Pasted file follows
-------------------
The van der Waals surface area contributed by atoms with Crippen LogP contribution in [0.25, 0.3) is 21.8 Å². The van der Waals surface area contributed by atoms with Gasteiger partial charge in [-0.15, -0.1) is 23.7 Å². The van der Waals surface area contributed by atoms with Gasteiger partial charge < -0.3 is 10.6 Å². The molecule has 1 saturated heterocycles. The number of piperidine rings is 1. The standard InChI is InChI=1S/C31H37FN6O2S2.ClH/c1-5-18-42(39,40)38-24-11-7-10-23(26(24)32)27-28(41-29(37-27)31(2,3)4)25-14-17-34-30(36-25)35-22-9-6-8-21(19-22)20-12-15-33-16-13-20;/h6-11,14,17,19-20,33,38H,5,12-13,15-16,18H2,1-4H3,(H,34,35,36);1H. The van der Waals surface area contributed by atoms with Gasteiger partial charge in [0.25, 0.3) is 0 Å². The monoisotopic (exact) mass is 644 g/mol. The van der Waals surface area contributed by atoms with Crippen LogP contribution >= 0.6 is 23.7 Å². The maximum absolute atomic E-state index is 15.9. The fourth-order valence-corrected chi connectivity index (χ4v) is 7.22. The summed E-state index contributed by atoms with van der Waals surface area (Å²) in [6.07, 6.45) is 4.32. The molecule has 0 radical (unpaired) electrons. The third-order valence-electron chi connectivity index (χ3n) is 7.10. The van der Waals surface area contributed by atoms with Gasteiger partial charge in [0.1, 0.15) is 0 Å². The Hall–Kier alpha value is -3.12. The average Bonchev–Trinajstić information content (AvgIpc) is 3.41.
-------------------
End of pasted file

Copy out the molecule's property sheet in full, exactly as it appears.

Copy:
The van der Waals surface area contributed by atoms with Crippen LogP contribution in [0.25, 0.3) is 21.8 Å². The van der Waals surface area contributed by atoms with Gasteiger partial charge in [-0.15, -0.1) is 23.7 Å². The van der Waals surface area contributed by atoms with Gasteiger partial charge < -0.3 is 10.6 Å². The molecule has 1 saturated heterocycles. The number of piperidine rings is 1. The standard InChI is InChI=1S/C31H37FN6O2S2.ClH/c1-5-18-42(39,40)38-24-11-7-10-23(26(24)32)27-28(41-29(37-27)31(2,3)4)25-14-17-34-30(36-25)35-22-9-6-8-21(19-22)20-12-15-33-16-13-20;/h6-11,14,17,19-20,33,38H,5,12-13,15-16,18H2,1-4H3,(H,34,35,36);1H. The van der Waals surface area contributed by atoms with Gasteiger partial charge in [0.25, 0.3) is 0 Å². The monoisotopic (exact) mass is 644 g/mol. The van der Waals surface area contributed by atoms with Crippen LogP contribution >= 0.6 is 23.7 Å². The maximum absolute atomic E-state index is 15.9. The fourth-order valence-corrected chi connectivity index (χ4v) is 7.22. The summed E-state index contributed by atoms with van der Waals surface area (Å²) in [6.07, 6.45) is 4.32. The molecule has 0 radical (unpaired) electrons. The third-order valence-electron chi connectivity index (χ3n) is 7.10. The van der Waals surface area contributed by atoms with Gasteiger partial charge in [0.1, 0.15) is 0 Å². The Hall–Kier alpha value is -3.12. The average Bonchev–Trinajstić information content (AvgIpc) is 3.41.